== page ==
Here's Why We Eat Popcorn At the Movies

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America is nothing if not a joyfully gluttonous society. And while our nation's greatest minds make valiant strides toward detaching our desire to binge on crap from the previously vexing constraints of time and place, certain foods are still tied inextricably to specific events.

For example: movie theater popcorn. Sure, you can make popcorn at home. Where but the movie theater, however, do you feel perfectly good about pressing a button and drenching your snack with a hot, chemical liquid that makes no claims to even remotely resemble butter, then absentmindedly shoving heaping, greasy fistfuls of the stuff into your face in public?


The good folks at Mental Floss, inquisitive fellows that they are, wanted to find out the origins of this Pavlovian response to setting foot inside a multiplex.

The result: In the latest episode of their Big Questions video series, host Craig Benzine reports that the pairing hasn't been around that long at all. In the 18th century, popcorn was a common treat associated with the circus and other "lowbrow," outdoor entertainment venues. Movies, on the other hand, were more akin to live theater, the province of middle- to upper-class patrons of the arts. It wasn't until the Great Depression -- when the movie industry at large benefited from Americans' need for cheap, accessible distraction -- that popcorn vendors were allowed indoors, as long as they paid the theater owners a daily fee.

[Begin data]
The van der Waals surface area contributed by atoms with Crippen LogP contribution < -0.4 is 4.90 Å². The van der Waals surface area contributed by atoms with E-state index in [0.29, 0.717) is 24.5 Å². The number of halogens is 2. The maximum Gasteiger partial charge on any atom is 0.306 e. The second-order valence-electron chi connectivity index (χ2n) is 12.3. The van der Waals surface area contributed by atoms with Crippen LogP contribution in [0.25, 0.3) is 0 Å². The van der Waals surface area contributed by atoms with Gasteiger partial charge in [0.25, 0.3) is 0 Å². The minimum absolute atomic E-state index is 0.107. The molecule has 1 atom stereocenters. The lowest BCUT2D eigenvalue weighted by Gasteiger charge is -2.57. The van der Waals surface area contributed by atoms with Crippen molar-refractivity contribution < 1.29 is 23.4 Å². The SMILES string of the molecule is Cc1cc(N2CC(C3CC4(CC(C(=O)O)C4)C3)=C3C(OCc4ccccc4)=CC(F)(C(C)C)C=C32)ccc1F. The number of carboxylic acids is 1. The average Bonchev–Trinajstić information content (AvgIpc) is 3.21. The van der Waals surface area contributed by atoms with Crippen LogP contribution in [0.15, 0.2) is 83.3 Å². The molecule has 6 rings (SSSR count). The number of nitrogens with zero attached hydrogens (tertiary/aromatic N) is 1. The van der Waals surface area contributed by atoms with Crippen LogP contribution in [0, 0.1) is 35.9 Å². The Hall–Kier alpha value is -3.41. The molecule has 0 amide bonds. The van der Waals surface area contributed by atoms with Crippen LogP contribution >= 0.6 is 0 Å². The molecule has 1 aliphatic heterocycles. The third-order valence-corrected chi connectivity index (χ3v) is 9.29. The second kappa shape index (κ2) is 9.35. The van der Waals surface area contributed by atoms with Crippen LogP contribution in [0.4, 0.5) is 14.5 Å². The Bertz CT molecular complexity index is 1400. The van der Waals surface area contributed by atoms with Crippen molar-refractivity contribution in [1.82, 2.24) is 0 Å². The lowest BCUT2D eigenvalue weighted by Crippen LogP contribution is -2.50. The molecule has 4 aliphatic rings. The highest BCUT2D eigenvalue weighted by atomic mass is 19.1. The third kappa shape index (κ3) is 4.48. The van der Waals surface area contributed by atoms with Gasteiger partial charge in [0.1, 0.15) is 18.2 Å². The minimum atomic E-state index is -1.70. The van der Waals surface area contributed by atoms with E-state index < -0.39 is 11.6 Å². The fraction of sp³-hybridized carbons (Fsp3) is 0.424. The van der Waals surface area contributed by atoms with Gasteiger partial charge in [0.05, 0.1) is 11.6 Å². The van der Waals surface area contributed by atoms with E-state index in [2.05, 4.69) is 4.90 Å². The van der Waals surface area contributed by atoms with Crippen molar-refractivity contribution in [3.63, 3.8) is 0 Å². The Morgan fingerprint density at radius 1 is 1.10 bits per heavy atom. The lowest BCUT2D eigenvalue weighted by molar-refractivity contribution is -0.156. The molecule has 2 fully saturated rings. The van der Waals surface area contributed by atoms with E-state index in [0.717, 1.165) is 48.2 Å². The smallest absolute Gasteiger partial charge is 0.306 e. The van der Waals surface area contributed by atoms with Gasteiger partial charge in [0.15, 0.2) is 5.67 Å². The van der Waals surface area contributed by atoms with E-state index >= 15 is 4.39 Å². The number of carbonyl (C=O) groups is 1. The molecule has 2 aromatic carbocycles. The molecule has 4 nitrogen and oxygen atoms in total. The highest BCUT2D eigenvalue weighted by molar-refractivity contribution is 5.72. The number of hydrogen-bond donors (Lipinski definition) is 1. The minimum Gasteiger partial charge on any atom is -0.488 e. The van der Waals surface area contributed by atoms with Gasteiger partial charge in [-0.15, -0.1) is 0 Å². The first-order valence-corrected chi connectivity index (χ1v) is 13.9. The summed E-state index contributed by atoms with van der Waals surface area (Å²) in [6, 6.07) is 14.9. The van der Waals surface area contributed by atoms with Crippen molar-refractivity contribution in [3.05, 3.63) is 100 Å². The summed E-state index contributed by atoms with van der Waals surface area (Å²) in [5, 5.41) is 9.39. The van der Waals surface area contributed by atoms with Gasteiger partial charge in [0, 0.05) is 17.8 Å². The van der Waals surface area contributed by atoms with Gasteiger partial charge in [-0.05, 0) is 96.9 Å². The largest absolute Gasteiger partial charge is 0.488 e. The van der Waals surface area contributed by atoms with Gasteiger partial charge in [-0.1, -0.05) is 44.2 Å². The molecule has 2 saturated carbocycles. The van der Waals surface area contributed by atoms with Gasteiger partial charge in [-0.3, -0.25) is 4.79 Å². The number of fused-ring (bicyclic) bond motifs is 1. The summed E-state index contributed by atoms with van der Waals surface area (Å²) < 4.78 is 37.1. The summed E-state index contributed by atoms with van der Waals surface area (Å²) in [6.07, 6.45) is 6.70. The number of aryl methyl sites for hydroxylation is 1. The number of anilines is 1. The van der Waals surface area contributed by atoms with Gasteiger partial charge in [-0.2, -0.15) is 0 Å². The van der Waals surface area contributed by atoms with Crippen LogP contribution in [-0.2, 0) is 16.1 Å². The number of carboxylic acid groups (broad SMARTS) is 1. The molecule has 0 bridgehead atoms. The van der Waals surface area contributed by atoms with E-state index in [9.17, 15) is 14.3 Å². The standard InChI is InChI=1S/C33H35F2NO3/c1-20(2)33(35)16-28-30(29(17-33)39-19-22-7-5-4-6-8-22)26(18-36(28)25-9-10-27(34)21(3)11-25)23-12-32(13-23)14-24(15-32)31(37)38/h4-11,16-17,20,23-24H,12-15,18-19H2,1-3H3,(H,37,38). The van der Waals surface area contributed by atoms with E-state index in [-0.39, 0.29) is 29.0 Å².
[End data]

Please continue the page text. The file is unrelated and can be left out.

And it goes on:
Flash forward 80 years later, and you find that movie theaters (which are struggling, thanks to the rise of at-home streaming as well as costly digital conversion expenses) have come to rely on the buttery delight they previously shunned: According to Benzine, concessions currently account for 85 percent of theaters' profits nationally, and 40 percent of their total revenue.

"That's not surprising at all," you're probably saying, wiping your mouth with the back of your hand, if you've somehow come up for air during a rare break from cramming the salty, addictive food of the gods down your gullet. "This bucket cost $12."

The more you know!